Throughout March, we posted a series of interviews with NYPA’s female engineers in honor of Women’s History Month. The last post features a Q&A session with Katie O’Toole.
1. How did you enter the engineering field? How did you decide on your specialty? In high school, I excelled in math and science, and with my dad as a role model I thought engineering would be a good fit for me. Through my studies at Rensselaer Polytechnic Institute, I took an Intro to Electrical Engineering class and I knew that that was what I wanted to do. Not only did I find it interesting, but I knew that going into the power industry would provide job security, since everyone needs electricity.
2. Did you have a female engineer as a mentor? No.
3. What makes you proud to work at NYPA? How long have you worked here? I am proud to work for NYPA because it is a well-known company dedicated to delivering low-cost, reliable clean energy to all of New York. I have worked at NYPA for 2 years and 10 months.
4. How many positions have you held at NYPA? One. I am an Associate Electrical Engineer with the Electrical Engineering Group.
5. What things do you love most about engineering? What I love the most about engineering is that there is something new to learn every day, whether it is a new piece of equipment or system to learn about. Technology is always changing, making it is so important to know what is available and how to use it properly.
6. What are the most difficult aspects of your job? What parts do you enjoy the most? The most difficult and enjoyable part of engineering is that no two jobs are the same. While you might have some background knowledge of a similar project that will be helpful, there are always new challenges to work through which keep things interesting and exciting.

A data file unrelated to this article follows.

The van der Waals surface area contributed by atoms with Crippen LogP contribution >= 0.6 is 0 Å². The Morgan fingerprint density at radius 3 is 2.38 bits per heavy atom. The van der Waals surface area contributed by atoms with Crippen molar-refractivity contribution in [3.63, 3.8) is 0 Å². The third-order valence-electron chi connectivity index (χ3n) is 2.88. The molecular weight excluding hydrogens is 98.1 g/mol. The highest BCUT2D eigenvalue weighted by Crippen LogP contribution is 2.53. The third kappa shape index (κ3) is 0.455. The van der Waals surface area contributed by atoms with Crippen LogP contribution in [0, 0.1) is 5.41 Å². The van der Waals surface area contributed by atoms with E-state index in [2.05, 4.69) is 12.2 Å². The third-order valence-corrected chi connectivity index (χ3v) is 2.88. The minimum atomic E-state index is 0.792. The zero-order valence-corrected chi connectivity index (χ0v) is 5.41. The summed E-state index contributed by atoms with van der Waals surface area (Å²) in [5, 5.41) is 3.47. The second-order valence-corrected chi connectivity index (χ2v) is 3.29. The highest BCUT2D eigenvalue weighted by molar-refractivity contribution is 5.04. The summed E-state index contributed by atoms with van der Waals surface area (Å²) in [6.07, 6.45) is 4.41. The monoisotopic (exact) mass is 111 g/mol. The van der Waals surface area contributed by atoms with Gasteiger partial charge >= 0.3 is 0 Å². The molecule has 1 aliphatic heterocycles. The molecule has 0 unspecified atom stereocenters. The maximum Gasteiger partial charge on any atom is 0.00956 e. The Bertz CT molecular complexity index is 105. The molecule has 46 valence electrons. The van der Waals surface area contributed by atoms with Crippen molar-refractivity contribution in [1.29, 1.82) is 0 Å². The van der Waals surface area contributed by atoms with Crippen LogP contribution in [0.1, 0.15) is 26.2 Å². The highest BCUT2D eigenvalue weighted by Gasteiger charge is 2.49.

7. What project that you have worked on are you most proud of? The project that I am most excited and proud of being a part of is the Lewiston Pump Generating Plant Life Extension Modernization (LPGP LEM) project because it is such a big undertaking that involves coordination between so many different people and equipment. It is fascinating to see how carefully all the phases of this project are planned and actuated successfully.
8. Did you face any obstacles in becoming an engineer? If so, which was the biggest one? Yes, when I started college I had professors tell me that I would never make it as an engineer because I did not pick things up as quickly as other students and that I should consider other career options. That gave me the drive to work even harder to reach my goal of becoming an engineer. Not only did I graduate and find a job as an electrical engineer right out of school, but I graduated on the Dean’s List.
9. What valuable lessons have you learned as your career as a female engineer has evolved? I have learned no matter what gets thrown your way, to take things one step at a time. Breaking down overall jobs into individual tasks makes them much easier to tackle and much less intimidating.
10. What advice would you offer young women considering engineering as a profession? There is no such thing as routine work in engineering, you need to be willing to step up to the plate and not be afraid to take on whatever challenges are thrown your way.
11. If you had to use one word to describe your opinion of the engineering profession, what would it be? One word I would use to describe the engineering profession is multifaceted, because not only are there a vast amount of projects that you can get thrown into, but there are many different steps that must be taken from a conceptual design, to construction, to a fully functioning system.
12. What is one thing about yourself that most people would find surprising? One thing that people might find surprising about me is that I am a professional USA gymnastics coach.